Beacon Hill’s “Double-Dip” Tax Break Misses the Mark for Struggling Communities, Families, and Small Businesses
Statement by Marie-Frances Rivera, MassBudget President, on the PPP “double-dip” tax break “The Legislature’s decision yesterday on Emergency Paid Sick Time and Unemployment Insurance …
MassBudget welcomed our new and returning Massachusetts legislators and their staff with an overview of the state budget and taxes, as well as a briefing on the Governor’s FY 2022 budget proposal. Re-watch the briefing here.
Click here for a PDF version of this statement. S.D. 172, “An act providing financial relief to small businesses during the COVID-19 pandemic”, is bad …
ALL TAXES REPORTS
Raising Rates on Unearned Income: An Equitable Way to Avoid Cuts and Support a Robust and Just Recovery
As a Commonwealth, we must respond to these intertwined health and economic crises in ways that acknowledge and correct for these deep-seated and longstanding inequities. …
Testimony for the House and Senate Ways and Means Committees, the Joint Committee on Revenue, and the Executive Office of Administration and Finance Economic Roundtable
We’re clearly in a budget crisis. Which is extremely troubling at this time, when we need real, comprehensive relief for families and individuals — so many of our neighbors, young and old, are struggling with accessing basic necessities and keeping healthy and well.
Our Commonwealth’s budget – how we raise revenue through taxes and fees, and how we spend that revenue – is the clearest picture of our shared values. Considering the revenue side picture is crucial, but the other side of the ledger is just, if not more important.
States rely on borrowing to manage their finances in good times and bad. Yet borrowing is not a substitute for raising the revenue needed for an economic recovery. Policymakers should look to raising progressive new revenues paired with limited borrowing to avoid cuts to critical public spending.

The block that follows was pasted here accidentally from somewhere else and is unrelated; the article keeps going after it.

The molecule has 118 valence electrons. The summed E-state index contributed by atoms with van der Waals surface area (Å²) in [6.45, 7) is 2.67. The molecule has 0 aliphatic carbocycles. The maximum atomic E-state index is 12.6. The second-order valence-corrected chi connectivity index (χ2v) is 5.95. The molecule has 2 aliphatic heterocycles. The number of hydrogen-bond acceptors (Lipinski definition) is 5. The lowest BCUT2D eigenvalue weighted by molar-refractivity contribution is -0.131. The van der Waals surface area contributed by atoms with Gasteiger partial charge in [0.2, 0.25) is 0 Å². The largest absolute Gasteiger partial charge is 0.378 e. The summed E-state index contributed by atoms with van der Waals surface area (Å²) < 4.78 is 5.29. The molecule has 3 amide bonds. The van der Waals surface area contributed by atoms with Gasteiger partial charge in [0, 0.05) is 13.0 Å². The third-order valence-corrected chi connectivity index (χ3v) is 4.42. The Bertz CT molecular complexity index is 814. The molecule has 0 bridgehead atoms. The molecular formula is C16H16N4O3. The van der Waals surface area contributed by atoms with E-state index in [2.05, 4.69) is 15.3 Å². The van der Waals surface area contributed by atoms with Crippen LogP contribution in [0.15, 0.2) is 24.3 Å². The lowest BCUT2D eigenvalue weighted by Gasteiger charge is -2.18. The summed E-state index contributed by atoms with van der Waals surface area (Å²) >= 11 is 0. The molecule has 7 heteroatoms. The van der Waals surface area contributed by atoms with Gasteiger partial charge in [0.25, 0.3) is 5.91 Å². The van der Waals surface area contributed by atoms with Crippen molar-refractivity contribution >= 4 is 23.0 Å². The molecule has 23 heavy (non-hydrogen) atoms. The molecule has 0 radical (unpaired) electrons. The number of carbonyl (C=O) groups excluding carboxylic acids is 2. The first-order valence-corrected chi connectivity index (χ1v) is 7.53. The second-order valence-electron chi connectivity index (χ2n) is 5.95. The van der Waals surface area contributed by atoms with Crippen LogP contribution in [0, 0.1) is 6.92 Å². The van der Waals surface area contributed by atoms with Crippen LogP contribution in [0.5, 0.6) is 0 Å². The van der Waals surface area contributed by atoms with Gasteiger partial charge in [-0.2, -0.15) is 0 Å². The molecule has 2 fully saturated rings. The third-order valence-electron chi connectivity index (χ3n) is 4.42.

By returning the state corporate income tax to pre-2010 rates, the Commonwealth could raise $375 million to $500 million a year to help fund a racially equitable, economically just, and robust recovery.
As a result of the pandemic, municipalities face increased spending needs and declining revenues. Many have the ability to raise property taxes, though others are constrained by Proposition 2 1/2. Moreover, property taxes tend to fall hardest on those with lower incomes. Without sufficient municipal aid, cities and towns may be forced to make public cuts which would slow the economic recovery.
As the Commonwealth’s early education and care sector reopens, many providers are at risk of closing permanently unless there is a significant new source of funding. Learn more about COVID-19’s impact on early education in our latest report, and what it will take to safely reopen.
Cutting budgets and failing to invest in communities hardest hit by the pandemic perpetuates the deep racial inequities built into the current system. Learn more about how the Commonwealth has solved the challenges of past economic recessions in our latest report.
This country was built upon racist ideas and policies that we must all work deliberately to undo every day. These policies, such as Jim Crow laws, …
Testimony supporting legislation for state stimulus checks for taxpayers excluded from federal benefits because they pay taxes with an Individual Tax Identification Number (ITIN) instead of a social security number.
Anyone concerned about Massachusetts’ economic recovery should be worried about state and municipal budget cuts. This is not the time for austerity. Avoiding budget cuts through targeted tax increases is the best way to build a strong recovery in Massachusetts. Learn more in the latest on our Blogs & Briefs publication.
What were the tax breaks provided to the wealthy and businesses in the CARES Act? What is the cost of these tax breaks? Learn how these tax breaks could impact the Commonwealth's recovery from COVID-19.
Bringing in the Relief Part I: Federal Fiscal Relief for our State Budget is Critical for a Strong, Just Recovery
For more on federal fiscal relief, read That’s A Relief Part I: Federal Fiscal Relief to Massachusetts in Recently-Passed Legislation and That’s A Relief Part II: Federal Fiscal …
Read the full statement by Marie-Frances Rivera, president of the Massachusetts Budget and Policy Center (MassBudget), in response to the Governor’s Reopening Massachusetts plan amid the COVID-19 pandemic.
A new tax subsidy initially approved two decades ago, the state charitable deduction, is set to automatically go into effect in January 2021, reducing revenue by $300 million annually. Are there ways to stem revenue loss and limit the subsidy to high incomes? Learn more about what the state charitable deduction could mean for the Commonwealth amid COVID-19.